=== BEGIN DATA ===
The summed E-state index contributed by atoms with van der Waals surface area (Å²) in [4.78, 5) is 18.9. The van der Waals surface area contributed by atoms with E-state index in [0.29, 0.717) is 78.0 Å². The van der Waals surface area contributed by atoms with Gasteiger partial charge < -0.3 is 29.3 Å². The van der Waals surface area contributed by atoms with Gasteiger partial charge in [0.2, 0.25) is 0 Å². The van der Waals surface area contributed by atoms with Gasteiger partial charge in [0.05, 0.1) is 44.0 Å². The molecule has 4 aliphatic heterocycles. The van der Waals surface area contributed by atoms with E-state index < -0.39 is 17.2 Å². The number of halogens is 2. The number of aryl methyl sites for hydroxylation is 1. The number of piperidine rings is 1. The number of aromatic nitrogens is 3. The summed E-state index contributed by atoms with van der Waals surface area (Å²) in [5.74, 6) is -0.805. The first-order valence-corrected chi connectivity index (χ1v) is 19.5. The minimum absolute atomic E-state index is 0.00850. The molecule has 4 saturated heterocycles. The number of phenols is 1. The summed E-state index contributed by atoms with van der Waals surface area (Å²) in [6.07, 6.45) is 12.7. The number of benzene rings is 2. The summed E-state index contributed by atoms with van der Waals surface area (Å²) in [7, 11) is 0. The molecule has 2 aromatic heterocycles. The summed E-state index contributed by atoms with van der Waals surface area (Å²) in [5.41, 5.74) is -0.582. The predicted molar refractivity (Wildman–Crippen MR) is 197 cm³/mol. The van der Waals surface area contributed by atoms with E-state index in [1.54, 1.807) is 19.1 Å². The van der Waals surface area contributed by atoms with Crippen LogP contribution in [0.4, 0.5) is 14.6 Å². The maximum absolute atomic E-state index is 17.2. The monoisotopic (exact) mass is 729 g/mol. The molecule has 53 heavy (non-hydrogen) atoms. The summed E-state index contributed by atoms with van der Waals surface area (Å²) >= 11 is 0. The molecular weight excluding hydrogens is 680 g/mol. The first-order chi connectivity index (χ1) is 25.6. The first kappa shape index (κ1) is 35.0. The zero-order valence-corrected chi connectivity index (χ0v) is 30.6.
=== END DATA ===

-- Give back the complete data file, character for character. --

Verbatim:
The summed E-state index contributed by atoms with van der Waals surface area (Å²) in [4.78, 5) is 18.9. The van der Waals surface area contributed by atoms with E-state index in [0.29, 0.717) is 78.0 Å². The van der Waals surface area contributed by atoms with Gasteiger partial charge < -0.3 is 29.3 Å². The van der Waals surface area contributed by atoms with Gasteiger partial charge in [0.2, 0.25) is 0 Å². The van der Waals surface area contributed by atoms with Gasteiger partial charge in [0.05, 0.1) is 44.0 Å². The molecule has 4 aliphatic heterocycles. The van der Waals surface area contributed by atoms with E-state index < -0.39 is 17.2 Å². The number of halogens is 2. The number of aryl methyl sites for hydroxylation is 1. The number of piperidine rings is 1. The number of aromatic nitrogens is 3. The summed E-state index contributed by atoms with van der Waals surface area (Å²) in [5.74, 6) is -0.805. The first-order valence-corrected chi connectivity index (χ1v) is 19.5. The minimum absolute atomic E-state index is 0.00850. The molecule has 4 saturated heterocycles. The number of phenols is 1. The summed E-state index contributed by atoms with van der Waals surface area (Å²) in [6.07, 6.45) is 12.7. The number of benzene rings is 2. The summed E-state index contributed by atoms with van der Waals surface area (Å²) in [7, 11) is 0. The molecule has 2 aromatic heterocycles. The summed E-state index contributed by atoms with van der Waals surface area (Å²) in [5.41, 5.74) is -0.582. The predicted molar refractivity (Wildman–Crippen MR) is 197 cm³/mol. The van der Waals surface area contributed by atoms with E-state index in [1.54, 1.807) is 19.1 Å². The van der Waals surface area contributed by atoms with Crippen LogP contribution in [0.4, 0.5) is 14.6 Å². The maximum absolute atomic E-state index is 17.2. The monoisotopic (exact) mass is 729 g/mol. The molecule has 53 heavy (non-hydrogen) atoms. The summed E-state index contributed by atoms with van der Waals surface area (Å²) >= 11 is 0. The molecular weight excluding hydrogens is 680 g/mol. The first-order chi connectivity index (χ1) is 25.6. The first kappa shape index (κ1) is 35.0. The zero-order valence-corrected chi connectivity index (χ0v) is 30.6.